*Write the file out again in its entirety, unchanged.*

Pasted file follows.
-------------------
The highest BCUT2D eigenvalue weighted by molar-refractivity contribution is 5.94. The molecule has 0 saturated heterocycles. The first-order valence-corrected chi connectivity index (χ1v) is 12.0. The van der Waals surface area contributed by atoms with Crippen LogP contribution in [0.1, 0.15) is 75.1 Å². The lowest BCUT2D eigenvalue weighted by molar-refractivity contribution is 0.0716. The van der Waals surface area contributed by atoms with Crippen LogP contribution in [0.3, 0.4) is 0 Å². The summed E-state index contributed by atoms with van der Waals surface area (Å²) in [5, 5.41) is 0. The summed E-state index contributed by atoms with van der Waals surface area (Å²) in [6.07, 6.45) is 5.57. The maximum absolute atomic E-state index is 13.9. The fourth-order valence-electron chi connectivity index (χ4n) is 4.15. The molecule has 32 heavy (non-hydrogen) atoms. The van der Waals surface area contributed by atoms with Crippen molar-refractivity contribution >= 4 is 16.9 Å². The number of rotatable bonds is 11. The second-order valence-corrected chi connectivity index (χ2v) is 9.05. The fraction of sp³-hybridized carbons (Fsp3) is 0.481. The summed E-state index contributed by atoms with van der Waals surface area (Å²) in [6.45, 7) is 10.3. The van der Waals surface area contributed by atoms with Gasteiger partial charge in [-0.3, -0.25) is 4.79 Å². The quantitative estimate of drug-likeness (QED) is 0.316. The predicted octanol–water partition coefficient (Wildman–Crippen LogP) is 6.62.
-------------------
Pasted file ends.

The highest BCUT2D eigenvalue weighted by molar-refractivity contribution is 5.94. The molecule has 0 saturated heterocycles. The first-order valence-corrected chi connectivity index (χ1v) is 12.0. The van der Waals surface area contributed by atoms with Crippen LogP contribution in [0.1, 0.15) is 75.1 Å². The lowest BCUT2D eigenvalue weighted by molar-refractivity contribution is 0.0716. The van der Waals surface area contributed by atoms with Crippen LogP contribution in [0.3, 0.4) is 0 Å². The summed E-state index contributed by atoms with van der Waals surface area (Å²) in [5, 5.41) is 0. The summed E-state index contributed by atoms with van der Waals surface area (Å²) in [6.07, 6.45) is 5.57. The maximum absolute atomic E-state index is 13.9. The fourth-order valence-electron chi connectivity index (χ4n) is 4.15. The molecule has 32 heavy (non-hydrogen) atoms. The van der Waals surface area contributed by atoms with Crippen molar-refractivity contribution >= 4 is 16.9 Å². The number of rotatable bonds is 11. The second-order valence-corrected chi connectivity index (χ2v) is 9.05. The fraction of sp³-hybridized carbons (Fsp3) is 0.481. The summed E-state index contributed by atoms with van der Waals surface area (Å²) in [6.45, 7) is 10.3. The van der Waals surface area contributed by atoms with Gasteiger partial charge in [-0.3, -0.25) is 4.79 Å². The quantitative estimate of drug-likeness (QED) is 0.316. The predicted octanol–water partition coefficient (Wildman–Crippen LogP) is 6.62.